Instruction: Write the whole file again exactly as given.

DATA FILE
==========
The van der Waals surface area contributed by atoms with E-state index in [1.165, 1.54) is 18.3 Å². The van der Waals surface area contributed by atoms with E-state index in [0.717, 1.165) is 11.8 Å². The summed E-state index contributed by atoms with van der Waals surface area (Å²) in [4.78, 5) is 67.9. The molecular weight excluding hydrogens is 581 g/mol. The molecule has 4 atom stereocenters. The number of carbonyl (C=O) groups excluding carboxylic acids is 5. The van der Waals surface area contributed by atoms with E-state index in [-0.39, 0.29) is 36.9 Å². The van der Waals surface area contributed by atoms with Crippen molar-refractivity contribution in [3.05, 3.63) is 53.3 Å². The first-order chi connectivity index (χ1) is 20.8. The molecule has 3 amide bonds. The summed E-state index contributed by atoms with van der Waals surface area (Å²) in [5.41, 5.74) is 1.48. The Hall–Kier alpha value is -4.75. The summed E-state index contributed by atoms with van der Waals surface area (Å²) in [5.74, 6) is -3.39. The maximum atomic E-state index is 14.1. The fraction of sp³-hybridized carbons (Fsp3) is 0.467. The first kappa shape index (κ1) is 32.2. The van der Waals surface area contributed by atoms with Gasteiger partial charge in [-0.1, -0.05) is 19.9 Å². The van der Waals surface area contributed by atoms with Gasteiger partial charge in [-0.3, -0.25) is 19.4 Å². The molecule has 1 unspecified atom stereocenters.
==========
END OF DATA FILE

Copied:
The van der Waals surface area contributed by atoms with E-state index in [1.165, 1.54) is 18.3 Å². The van der Waals surface area contributed by atoms with E-state index in [0.717, 1.165) is 11.8 Å². The summed E-state index contributed by atoms with van der Waals surface area (Å²) in [4.78, 5) is 67.9. The molecular weight excluding hydrogens is 581 g/mol. The molecule has 4 atom stereocenters. The number of carbonyl (C=O) groups excluding carboxylic acids is 5. The van der Waals surface area contributed by atoms with E-state index in [-0.39, 0.29) is 36.9 Å². The van der Waals surface area contributed by atoms with Crippen molar-refractivity contribution in [3.05, 3.63) is 53.3 Å². The first-order chi connectivity index (χ1) is 20.8. The molecule has 3 amide bonds. The summed E-state index contributed by atoms with van der Waals surface area (Å²) in [5.41, 5.74) is 1.48. The Hall–Kier alpha value is -4.75. The summed E-state index contributed by atoms with van der Waals surface area (Å²) in [5.74, 6) is -3.39. The maximum atomic E-state index is 14.1. The fraction of sp³-hybridized carbons (Fsp3) is 0.467. The first kappa shape index (κ1) is 32.2. The van der Waals surface area contributed by atoms with Gasteiger partial charge in [-0.1, -0.05) is 19.9 Å². The van der Waals surface area contributed by atoms with Gasteiger partial charge in [-0.3, -0.25) is 19.4 Å². The molecule has 1 unspecified atom stereocenters.